But we weren't going to throw all that at the viewer. We had to standardize.

We decided on Standard Definition first because we knew we'd have to transmit a lot of these from our server, so we wanted to keep the bandwidth down. As it is, the storage requirement is as much as a year of Photo Corners.

Then we made sure we had either a MOV or MP4 for the video tag to be happy. We didn't look into this much (there just wasn't time), so we simply went with what worked.

Two simple conversion tools helped out a lot here. Miro Video Converter is free and handles everything. Look no further. But we also like Turbo.264 HD from El Gato and used that for everything that was not a WMV.


Next we had to figure out how to create a poster JPEG from the videos.

We thought there must be some handy tool or HTML command that does this automatically for free. But we found instructions for doing it simply and efficiently before we found a free utility.

You could, we found out, open the video in Photoshop and copy the first frame to paste into a new document that could be saved as a JPEG. But Photoshop reads in the whole video to do that.

It was faster to use QuickTime Player to open the video and copy the first frame, switch to Photoshop and paste it into a new document from the clipboard. Then save it as a JPEG.

We used the new Export as JPEG command, hoping it would save space but it isn't quite as efficient as the free ImageOptim, so we ran all the JPEGs though ImageOptim before we were done.

The poster images also gave us the dimensions of the videos, which we plugged into our list element HTML.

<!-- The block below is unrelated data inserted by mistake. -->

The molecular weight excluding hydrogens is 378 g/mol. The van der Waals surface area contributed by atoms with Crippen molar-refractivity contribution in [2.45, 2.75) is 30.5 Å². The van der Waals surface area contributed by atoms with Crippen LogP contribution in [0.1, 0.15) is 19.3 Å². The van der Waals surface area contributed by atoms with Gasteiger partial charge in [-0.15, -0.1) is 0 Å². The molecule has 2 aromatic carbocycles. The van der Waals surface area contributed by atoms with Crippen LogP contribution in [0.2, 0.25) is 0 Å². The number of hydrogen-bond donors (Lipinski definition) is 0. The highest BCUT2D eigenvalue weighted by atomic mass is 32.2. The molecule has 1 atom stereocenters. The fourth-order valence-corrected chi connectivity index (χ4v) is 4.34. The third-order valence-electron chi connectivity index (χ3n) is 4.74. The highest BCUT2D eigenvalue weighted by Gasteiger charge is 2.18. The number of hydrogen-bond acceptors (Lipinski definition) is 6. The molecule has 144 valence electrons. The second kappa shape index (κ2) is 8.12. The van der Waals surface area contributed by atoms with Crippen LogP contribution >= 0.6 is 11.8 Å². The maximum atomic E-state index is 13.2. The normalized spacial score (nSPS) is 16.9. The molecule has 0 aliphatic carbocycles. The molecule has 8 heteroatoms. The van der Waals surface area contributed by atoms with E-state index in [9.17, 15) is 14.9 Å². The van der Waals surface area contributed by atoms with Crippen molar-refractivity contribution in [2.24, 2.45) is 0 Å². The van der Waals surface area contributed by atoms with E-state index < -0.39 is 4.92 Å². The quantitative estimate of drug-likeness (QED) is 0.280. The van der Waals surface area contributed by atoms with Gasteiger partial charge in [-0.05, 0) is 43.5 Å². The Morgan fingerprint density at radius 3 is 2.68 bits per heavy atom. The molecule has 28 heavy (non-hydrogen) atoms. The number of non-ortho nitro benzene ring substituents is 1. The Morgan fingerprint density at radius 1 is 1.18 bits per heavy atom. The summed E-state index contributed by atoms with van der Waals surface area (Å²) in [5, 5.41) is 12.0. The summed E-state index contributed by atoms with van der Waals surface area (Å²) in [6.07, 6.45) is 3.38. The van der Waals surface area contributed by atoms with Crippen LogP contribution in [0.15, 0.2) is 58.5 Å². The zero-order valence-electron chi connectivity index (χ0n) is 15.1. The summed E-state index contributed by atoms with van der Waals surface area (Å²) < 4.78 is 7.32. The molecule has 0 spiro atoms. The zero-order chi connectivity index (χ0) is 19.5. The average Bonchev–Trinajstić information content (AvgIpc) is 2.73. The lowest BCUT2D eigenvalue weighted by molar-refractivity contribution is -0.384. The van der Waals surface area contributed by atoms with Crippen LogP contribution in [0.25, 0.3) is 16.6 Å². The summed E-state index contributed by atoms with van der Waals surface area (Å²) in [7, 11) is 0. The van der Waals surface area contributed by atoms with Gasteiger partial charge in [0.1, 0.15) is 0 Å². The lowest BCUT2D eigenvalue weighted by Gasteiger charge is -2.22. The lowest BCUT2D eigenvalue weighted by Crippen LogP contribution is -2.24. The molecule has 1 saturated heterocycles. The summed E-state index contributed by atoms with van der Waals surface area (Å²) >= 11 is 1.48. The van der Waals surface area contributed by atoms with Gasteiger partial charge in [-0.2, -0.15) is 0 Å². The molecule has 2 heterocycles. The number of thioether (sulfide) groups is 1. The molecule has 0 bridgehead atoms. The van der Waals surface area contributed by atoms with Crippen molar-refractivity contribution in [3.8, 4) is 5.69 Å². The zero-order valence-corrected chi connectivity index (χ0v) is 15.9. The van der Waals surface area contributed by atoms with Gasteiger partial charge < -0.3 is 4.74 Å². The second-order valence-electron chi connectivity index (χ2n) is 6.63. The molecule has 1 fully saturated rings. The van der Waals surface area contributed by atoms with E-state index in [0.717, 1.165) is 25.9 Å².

Here's what the list element code looks like:

	<video width="270" height="480" controls poster="clips/20151127_155239.jpg">
		<source src="clips/20151127_155239.mp4" type="video/mp4">
		Your browser does not support the video tag.
	The Godson</p>


This all worked great as we built the page on our laptop. A video would come in, we'd process it with a converter if necessary, open it in QuickTime Player, create the poster image, add the link to the HTML and give it a whirl.

We tested it on our laptop, a tablet and a phone. No problems.

The day of the party is the first time we tried running it from our remote server at It worked fine.

We tested it on our laptop, a tablet and a phone. No problems.

And to confirm that it worked, we sent out an email to all of the contributors with the link to the "sneak preview." Throughout the day we heard back from them.

The only issue anyone had was one person whose older browser did not support the video tag. But they were able to view the presentation on their phone.